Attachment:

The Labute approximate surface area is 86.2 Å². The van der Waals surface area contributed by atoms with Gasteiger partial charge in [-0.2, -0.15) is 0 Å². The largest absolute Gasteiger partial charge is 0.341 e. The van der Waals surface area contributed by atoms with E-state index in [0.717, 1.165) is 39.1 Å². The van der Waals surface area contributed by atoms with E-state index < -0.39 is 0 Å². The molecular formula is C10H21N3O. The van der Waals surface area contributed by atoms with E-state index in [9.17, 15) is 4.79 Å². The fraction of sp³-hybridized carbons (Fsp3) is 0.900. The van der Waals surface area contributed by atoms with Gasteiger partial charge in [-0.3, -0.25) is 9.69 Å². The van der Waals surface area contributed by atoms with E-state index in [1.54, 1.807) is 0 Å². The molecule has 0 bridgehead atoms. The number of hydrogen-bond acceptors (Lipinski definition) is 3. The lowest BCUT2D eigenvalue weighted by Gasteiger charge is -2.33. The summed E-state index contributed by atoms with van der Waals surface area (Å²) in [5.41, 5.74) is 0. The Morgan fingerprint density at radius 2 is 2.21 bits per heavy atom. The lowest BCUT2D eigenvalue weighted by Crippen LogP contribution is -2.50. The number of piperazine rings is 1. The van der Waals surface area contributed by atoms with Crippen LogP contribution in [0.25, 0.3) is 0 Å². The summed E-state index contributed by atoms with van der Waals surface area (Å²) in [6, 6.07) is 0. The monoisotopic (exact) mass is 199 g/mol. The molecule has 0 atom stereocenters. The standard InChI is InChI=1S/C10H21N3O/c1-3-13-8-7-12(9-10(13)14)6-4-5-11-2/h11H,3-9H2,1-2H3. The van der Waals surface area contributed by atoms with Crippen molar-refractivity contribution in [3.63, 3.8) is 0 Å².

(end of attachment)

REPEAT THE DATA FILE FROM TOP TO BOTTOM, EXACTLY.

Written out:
The Labute approximate surface area is 86.2 Å². The van der Waals surface area contributed by atoms with Gasteiger partial charge in [-0.2, -0.15) is 0 Å². The largest absolute Gasteiger partial charge is 0.341 e. The van der Waals surface area contributed by atoms with E-state index in [0.717, 1.165) is 39.1 Å². The van der Waals surface area contributed by atoms with E-state index < -0.39 is 0 Å². The molecular formula is C10H21N3O. The van der Waals surface area contributed by atoms with E-state index in [9.17, 15) is 4.79 Å². The fraction of sp³-hybridized carbons (Fsp3) is 0.900. The van der Waals surface area contributed by atoms with Gasteiger partial charge in [-0.3, -0.25) is 9.69 Å². The van der Waals surface area contributed by atoms with E-state index in [1.54, 1.807) is 0 Å². The molecule has 0 bridgehead atoms. The number of hydrogen-bond acceptors (Lipinski definition) is 3. The lowest BCUT2D eigenvalue weighted by Gasteiger charge is -2.33. The summed E-state index contributed by atoms with van der Waals surface area (Å²) in [5.41, 5.74) is 0. The Morgan fingerprint density at radius 2 is 2.21 bits per heavy atom. The lowest BCUT2D eigenvalue weighted by Crippen LogP contribution is -2.50. The number of piperazine rings is 1. The van der Waals surface area contributed by atoms with Crippen LogP contribution in [0.25, 0.3) is 0 Å². The summed E-state index contributed by atoms with van der Waals surface area (Å²) in [6, 6.07) is 0. The monoisotopic (exact) mass is 199 g/mol. The molecule has 0 atom stereocenters. The standard InChI is InChI=1S/C10H21N3O/c1-3-13-8-7-12(9-10(13)14)6-4-5-11-2/h11H,3-9H2,1-2H3. The van der Waals surface area contributed by atoms with Crippen molar-refractivity contribution in [3.63, 3.8) is 0 Å².